Once again about statistics, Nokia, Elop and burning memo

    Yesterday on Habré the topic of love for Elop was published: Nokia, Effect of Elop and a burning platform .

    In which it was convincingly, with the use of statistics, that Elop ruined Nokia. Specifically, with the help of this graph:

    Type - look, look, Elop came in September 2010 and broke everything.

    In that topic I acted (rather unsuccessfully) as Elop's lawyer. Unfortunately, my reasoning somehow did not impress the habra public, which only let me postalgize for my Nokiev uberdevices.

    Ok, let’s try from the other side. Under the cut - another, no less interesting schedule.

    This is the same chart of market shares of different smartphone axes, only now - for all market participants.

    I would like to draw your attention to the dark blue column of Windows Mobile.

    As you can see, smartphones on Win Mobile occupied a dominant position in 2006 - 37% of the market. In 2007, the situation only strengthened - 42%! And only one small detail violated harmony - the rapid growth of iOS by 11%.

    Tell me what happened next? Further, iOS + Android in two years turned 42% into a miserable 7%. At the same time, MS did not sit idly by and released an update for the update - 6.1 in 2008, 6.5 in 2009. At the same time, MS did not issue any burning memo - Windows Phone 7 was announced only in 2010.

    Well, how did it somehow help MS ? Of course not. The WinMobile platform died in 2007, and nothing could save her from death. MS apparently realized this fact in 2009 and began to prepare a new platform in 2010.

    Let's get back to Nokia, Elop and the fantastic popularity of Symbian. Look at the WinMobile charts and tell me honestly: do you think that Symbian had at least one chance not to repeat the fate of WinMobile?

    What kind of onolitegi are they broadcasting here that in 2010 Nokia had everything chocolate? Show them the left side of the graph - go ahead the triumphal success of Win Mobile 6.5.

    Ok, we’ve sorted out Symbian. The second complaint against Elop is that he ditched MeeGo. Ok, look at the timings again.

    Android has been developed like this since 2005. The first beta is November 2007, the release is September 2008, the first relatively popular and stable release is 1.6, September 2009. Then in 2009 Android won back a significant part of the market - 9%. In total, it took Google 4 years of development (of which two years since the beta release) in order to bring Android to the market.

    Well, now look at the MeeGo timeline:
    May 2010 - release 1.0, which is more correctly called not even beta, but alpha. (The review on Habré ); in this version of the “tachevye" controls (Handset UX) yet.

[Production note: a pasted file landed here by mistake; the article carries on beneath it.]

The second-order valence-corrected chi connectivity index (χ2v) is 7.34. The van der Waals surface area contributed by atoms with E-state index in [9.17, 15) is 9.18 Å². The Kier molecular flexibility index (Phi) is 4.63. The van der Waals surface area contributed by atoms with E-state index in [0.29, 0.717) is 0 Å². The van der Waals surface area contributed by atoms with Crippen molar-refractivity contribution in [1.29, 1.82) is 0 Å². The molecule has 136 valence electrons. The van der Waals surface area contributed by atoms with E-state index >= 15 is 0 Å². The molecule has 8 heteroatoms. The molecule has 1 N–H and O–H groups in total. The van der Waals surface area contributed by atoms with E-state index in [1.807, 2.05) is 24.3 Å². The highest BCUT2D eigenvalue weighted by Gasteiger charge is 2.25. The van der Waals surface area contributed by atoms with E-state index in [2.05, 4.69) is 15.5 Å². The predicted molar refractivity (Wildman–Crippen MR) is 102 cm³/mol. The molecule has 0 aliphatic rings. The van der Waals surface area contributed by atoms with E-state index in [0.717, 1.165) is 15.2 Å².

October 2010 - more or less full beta for phones with Handset UX.

    In total, if the development went at the pace of Google, then a full release would be expected at the end of 2011, and a more or less stable popular branch at the end of 2012. That is, Just in time for today, Nokia would appear in noticeable numbers on MeeGo. If, of course, Nokia did not go bankrupt.

    Now the Windows Phone taymlan:

    development began presumably in 2009 (MS kept a deathly silence, apparently in the hope that this would somehow help the dying WinMobile).
    announcement - March 2010
    release - September 2010.

    Ok. Imagine yourself in the place of Elop in October 2010.

    MeeGo somehow finally released a more or less complete beta for phones. Therefore, a stable version should be expected in two years, at best by Christmas 2012.

    MS released an official release in September 2010. Therefore, a more or less stable version will be in a year, in the fall of 2011. (Looking ahead - it happened, release 7.5 of Mango took place in the fall of 2011, no matter how MS tried to release it earlier.)

    So, the choice was such:

    (a) stick your head in the sand, three years to marvel at the drop in the share of Symbian and declare bankruptcy
    (b) invest everything in MeeGo, somehow survive two years and in 2013, maybe finally get your stable High-End platform
    (in ) partner with MS, survive 2011 and return to the big game in 2012.

    We look at the chart above. In 2011, WinPhone managed to bring to the level of Android in 2008 - 2%. If WinPhone went according to the Android schedule, it would have scored 9% in 2012; in fact - only 5.2%. This is the price of three years of flapping ears.

    With a three-year backlog, Nokia returned to the smartphone market. Did she have another year to wait for MeeGo? But where, tell me ?!

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